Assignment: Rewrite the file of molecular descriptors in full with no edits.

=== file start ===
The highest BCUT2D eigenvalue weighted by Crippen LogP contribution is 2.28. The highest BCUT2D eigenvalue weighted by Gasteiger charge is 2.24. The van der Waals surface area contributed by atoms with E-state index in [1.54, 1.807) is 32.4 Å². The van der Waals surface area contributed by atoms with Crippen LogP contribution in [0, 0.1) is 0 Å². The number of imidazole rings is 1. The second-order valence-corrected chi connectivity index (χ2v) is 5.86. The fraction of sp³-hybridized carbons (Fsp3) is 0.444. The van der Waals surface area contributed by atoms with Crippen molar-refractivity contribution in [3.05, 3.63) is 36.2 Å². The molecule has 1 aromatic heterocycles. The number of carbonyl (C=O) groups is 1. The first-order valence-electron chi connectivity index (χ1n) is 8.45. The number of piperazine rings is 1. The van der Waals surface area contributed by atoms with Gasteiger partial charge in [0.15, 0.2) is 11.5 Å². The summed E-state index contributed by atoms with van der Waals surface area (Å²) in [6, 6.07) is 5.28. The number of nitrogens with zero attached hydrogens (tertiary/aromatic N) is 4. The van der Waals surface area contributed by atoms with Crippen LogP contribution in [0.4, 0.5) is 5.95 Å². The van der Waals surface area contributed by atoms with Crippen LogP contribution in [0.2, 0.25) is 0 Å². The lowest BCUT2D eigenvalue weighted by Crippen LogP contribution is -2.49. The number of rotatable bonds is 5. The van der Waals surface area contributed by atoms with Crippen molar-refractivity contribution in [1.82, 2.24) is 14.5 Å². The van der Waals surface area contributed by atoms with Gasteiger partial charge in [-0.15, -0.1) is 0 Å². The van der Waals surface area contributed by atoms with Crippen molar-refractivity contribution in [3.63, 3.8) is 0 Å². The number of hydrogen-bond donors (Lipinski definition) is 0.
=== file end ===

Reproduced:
The highest BCUT2D eigenvalue weighted by Crippen LogP contribution is 2.28. The highest BCUT2D eigenvalue weighted by Gasteiger charge is 2.24. The van der Waals surface area contributed by atoms with E-state index in [1.54, 1.807) is 32.4 Å². The van der Waals surface area contributed by atoms with Crippen LogP contribution in [0, 0.1) is 0 Å². The number of imidazole rings is 1. The second-order valence-corrected chi connectivity index (χ2v) is 5.86. The fraction of sp³-hybridized carbons (Fsp3) is 0.444. The van der Waals surface area contributed by atoms with Crippen molar-refractivity contribution in [3.05, 3.63) is 36.2 Å². The molecule has 1 aromatic heterocycles. The number of carbonyl (C=O) groups is 1. The first-order valence-electron chi connectivity index (χ1n) is 8.45. The number of piperazine rings is 1. The van der Waals surface area contributed by atoms with Gasteiger partial charge in [0.15, 0.2) is 11.5 Å². The summed E-state index contributed by atoms with van der Waals surface area (Å²) in [6, 6.07) is 5.28. The number of nitrogens with zero attached hydrogens (tertiary/aromatic N) is 4. The van der Waals surface area contributed by atoms with Crippen LogP contribution in [0.4, 0.5) is 5.95 Å². The van der Waals surface area contributed by atoms with Crippen LogP contribution in [0.2, 0.25) is 0 Å². The lowest BCUT2D eigenvalue weighted by Crippen LogP contribution is -2.49. The number of rotatable bonds is 5. The van der Waals surface area contributed by atoms with Crippen molar-refractivity contribution in [1.82, 2.24) is 14.5 Å². The van der Waals surface area contributed by atoms with Gasteiger partial charge in [-0.15, -0.1) is 0 Å². The van der Waals surface area contributed by atoms with Crippen molar-refractivity contribution in [3.63, 3.8) is 0 Å². The number of hydrogen-bond donors (Lipinski definition) is 0.